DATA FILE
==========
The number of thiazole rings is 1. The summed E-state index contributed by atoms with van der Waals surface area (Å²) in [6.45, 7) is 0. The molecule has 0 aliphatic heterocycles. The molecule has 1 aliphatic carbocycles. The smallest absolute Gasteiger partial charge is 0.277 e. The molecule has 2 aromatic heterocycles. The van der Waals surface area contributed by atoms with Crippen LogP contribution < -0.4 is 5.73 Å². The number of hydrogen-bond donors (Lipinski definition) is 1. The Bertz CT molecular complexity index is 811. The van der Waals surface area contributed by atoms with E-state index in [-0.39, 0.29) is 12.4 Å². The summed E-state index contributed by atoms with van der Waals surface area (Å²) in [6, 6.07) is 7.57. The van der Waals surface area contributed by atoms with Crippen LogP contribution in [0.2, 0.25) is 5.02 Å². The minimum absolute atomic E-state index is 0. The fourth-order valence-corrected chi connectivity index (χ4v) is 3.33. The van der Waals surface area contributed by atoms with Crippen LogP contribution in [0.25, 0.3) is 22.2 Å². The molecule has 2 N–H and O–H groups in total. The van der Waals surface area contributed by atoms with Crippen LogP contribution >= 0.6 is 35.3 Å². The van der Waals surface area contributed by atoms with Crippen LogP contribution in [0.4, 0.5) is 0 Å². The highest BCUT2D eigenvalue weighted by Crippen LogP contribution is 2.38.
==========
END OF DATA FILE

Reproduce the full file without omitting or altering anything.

The number of thiazole rings is 1. The summed E-state index contributed by atoms with van der Waals surface area (Å²) in [6.45, 7) is 0. The molecule has 0 aliphatic heterocycles. The molecule has 1 aliphatic carbocycles. The smallest absolute Gasteiger partial charge is 0.277 e. The molecule has 2 aromatic heterocycles. The van der Waals surface area contributed by atoms with Crippen LogP contribution < -0.4 is 5.73 Å². The number of hydrogen-bond donors (Lipinski definition) is 1. The Bertz CT molecular complexity index is 811. The van der Waals surface area contributed by atoms with E-state index in [-0.39, 0.29) is 12.4 Å². The summed E-state index contributed by atoms with van der Waals surface area (Å²) in [6, 6.07) is 7.57. The van der Waals surface area contributed by atoms with Crippen LogP contribution in [0.2, 0.25) is 5.02 Å². The minimum absolute atomic E-state index is 0. The fourth-order valence-corrected chi connectivity index (χ4v) is 3.33. The van der Waals surface area contributed by atoms with Crippen LogP contribution in [0.25, 0.3) is 22.2 Å². The molecule has 2 N–H and O–H groups in total. The van der Waals surface area contributed by atoms with Crippen LogP contribution >= 0.6 is 35.3 Å². The van der Waals surface area contributed by atoms with Crippen LogP contribution in [0.4, 0.5) is 0 Å². The highest BCUT2D eigenvalue weighted by Crippen LogP contribution is 2.38.